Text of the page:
Hey, how about both?!
If Steve Jobs can cram 1,000 songs into a gorgeous matchbook; if Target can give us haute couture for $19.99, then we know it can be accomplished! And if you want to make sure your brands transcend the competition in lasting, meaningful ways by connecting with us on an emotional, human level —– then by all means, leave the jets parked on your day trips.
Ultimately, not every company has to be a BMW, UPS, Apple, Starbucks, Disney, Samsung or any other of the many organizations that understand “design culture” and employ it throughout every aspect of their businesses. You can choose to utilize design methodology to attack any individual problem and integrate it to whatever level your personal business philosophy begets – or your customers demand.
Regardless of how you use it, here are some handy tips to help keep you “thinking” like a designer:
1. Define the problem: Gather all the criteria by gathering all the stakeholders. Design is a collaborative process. The more brains you involve in problem-solving, the more effective your solutions can potentially be, though someone should always clearly lead.
2. Put yourself in the place of your customer: It seems so obvious, yet is so easy to forget. You’ve got to intently focus on the user, at all times.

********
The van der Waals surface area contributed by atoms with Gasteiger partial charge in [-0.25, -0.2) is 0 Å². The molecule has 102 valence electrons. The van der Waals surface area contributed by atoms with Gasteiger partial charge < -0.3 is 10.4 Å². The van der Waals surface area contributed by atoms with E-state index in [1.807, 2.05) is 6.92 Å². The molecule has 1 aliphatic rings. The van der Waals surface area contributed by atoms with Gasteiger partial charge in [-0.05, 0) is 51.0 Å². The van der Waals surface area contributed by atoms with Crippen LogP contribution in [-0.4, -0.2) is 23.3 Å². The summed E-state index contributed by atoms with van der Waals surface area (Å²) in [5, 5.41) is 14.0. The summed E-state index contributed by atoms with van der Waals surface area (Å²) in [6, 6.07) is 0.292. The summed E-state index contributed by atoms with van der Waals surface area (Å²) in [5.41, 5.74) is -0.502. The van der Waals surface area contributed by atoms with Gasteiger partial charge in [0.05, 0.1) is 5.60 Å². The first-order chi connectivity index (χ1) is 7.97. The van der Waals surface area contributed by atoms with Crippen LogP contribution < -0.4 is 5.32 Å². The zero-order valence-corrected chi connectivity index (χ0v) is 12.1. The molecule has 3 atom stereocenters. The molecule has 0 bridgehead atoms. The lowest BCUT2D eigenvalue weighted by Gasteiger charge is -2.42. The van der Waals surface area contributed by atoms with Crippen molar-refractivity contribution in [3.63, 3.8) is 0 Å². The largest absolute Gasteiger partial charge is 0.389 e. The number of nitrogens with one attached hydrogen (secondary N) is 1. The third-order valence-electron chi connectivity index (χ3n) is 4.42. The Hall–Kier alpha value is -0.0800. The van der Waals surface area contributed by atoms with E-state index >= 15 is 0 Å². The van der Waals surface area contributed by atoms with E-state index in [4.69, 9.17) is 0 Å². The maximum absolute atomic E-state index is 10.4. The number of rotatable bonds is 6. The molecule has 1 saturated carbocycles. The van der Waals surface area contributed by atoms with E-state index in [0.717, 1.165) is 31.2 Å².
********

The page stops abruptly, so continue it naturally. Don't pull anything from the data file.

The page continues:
3. Inquire: Ask these important questions: What’s in it for the customer? What are their desires / needs / fears? How can I address these wants / needs or anxieties and foster positive emotional connections with users by answering these concerns? How do my products and services make people feel? How can I connect with them on a human level? (Hint: Use your gut).
4. Anticipate and Innovate: As we are fond of saying at Renaissance, “Think forward”. Anticipate change. Study consumer, cultural, media and technological trends and consider how your product or service might intersect with these shifts down the road.
5. No idea is a bad idea: Everyone has a creative gene, from the Creative Director right down to the mail room. Never be overly critical or dismissive of a new approach. Consider all ideas thoughtfully and respectfully.
6. Never be satisfied: Test your ideas, measure their results and never stop refining.
7. When in doubt, consult a professional.
If you elect not to integrate the principles of design into your organizational culture, it doesn’t mean that you’ll end up sweating in front of a microphone, getting flogged by an elected official. But if you do, I promise that your customers (and your people), will notice. They’ll feel that you care. They’ll stick by your class-leading company in up or down economies. And when they shake their heads, it won’t be because you are so woefully disconnected, but because you are so consistently, astonishingly good.
I recently came across an interesting discussion on Linkedin regarding effective graphic design. The original post was called, “Creating a Graphic Design Piece that Sells”. It was written by a person who was promoting a direct marketing firm. The article stated, “Here’s what all great pieces have in common: Use one dominant element per page; minimize typeface variety; utilize white space; use informational graphics where appropriate; and make the logo visible.”